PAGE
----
As the band took stage, the pit immediately erupted. Crowd surfers were pretty common and the barrage of crowd movement sent some uncomfortable front rowers to get on stage so they could walk off to the sides. The band fed off of the crowd energy and returned the favor with a hyperactive display of 90s punk rock stage antics. They ran up and down the stage and frontman Mike Herrera even threw out a couple of Mike Ness-inspired guitar jumps much to the chagrin of the hyperactive crowd.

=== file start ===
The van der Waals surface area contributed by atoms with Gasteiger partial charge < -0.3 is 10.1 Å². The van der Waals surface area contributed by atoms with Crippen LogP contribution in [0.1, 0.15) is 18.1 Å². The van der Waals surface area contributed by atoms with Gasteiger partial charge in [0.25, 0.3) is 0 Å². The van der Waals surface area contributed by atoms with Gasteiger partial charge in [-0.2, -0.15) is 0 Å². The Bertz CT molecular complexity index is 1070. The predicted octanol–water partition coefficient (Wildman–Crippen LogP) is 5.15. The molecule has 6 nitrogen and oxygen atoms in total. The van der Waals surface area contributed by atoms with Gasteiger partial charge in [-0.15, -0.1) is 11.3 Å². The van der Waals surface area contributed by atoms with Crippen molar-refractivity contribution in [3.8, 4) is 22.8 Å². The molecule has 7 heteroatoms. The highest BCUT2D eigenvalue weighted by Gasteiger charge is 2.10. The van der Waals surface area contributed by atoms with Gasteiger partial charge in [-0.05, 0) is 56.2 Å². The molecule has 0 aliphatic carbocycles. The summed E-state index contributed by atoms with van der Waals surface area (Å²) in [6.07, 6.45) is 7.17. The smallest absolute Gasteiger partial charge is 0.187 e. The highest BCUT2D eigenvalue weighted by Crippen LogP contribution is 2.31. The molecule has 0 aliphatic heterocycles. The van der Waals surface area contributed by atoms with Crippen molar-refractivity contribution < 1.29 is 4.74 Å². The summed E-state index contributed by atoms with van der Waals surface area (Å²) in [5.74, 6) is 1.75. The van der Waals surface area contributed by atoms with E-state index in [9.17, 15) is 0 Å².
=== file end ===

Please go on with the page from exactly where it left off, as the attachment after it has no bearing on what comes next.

In the myriad of bands that have managed to stay relevant over the last two decades, it’s always interesting to see the crowds that show up to these shows. I saw Saves the Day a couple of years ago and the crowd was full of late 20/early 30-somethings nostalgizing7 about their teenage years. The same kind of crowd showed up for The Get Up Kids 20th Anniversary Tour last September. I was surprised to see a lot of X’s on hands as the band took the stage. The crowd was very diverse to say the least. I was standing next to a punker kid, about my age, who was wasted and looking to destroy people in the pit. In front of me was an underage couple holding on to each other bracing as the pit pushed forward. To my left was a teenage girl who, if I’m not mistaken, brought her dad along and dragged him to the front; although I will say, he looked like he was about it. Behind me was a very large man, in his mid 30s, who had hair everywhere except his head. He kept on leaning on me during songs and as we all jumped and danced around his stomach pressed into my back with every pogo and smashed me into the couple in front of me with every crowd movement. Needless to say, I don’t need to see the beginning of The Revenant because I experienced it first-hand.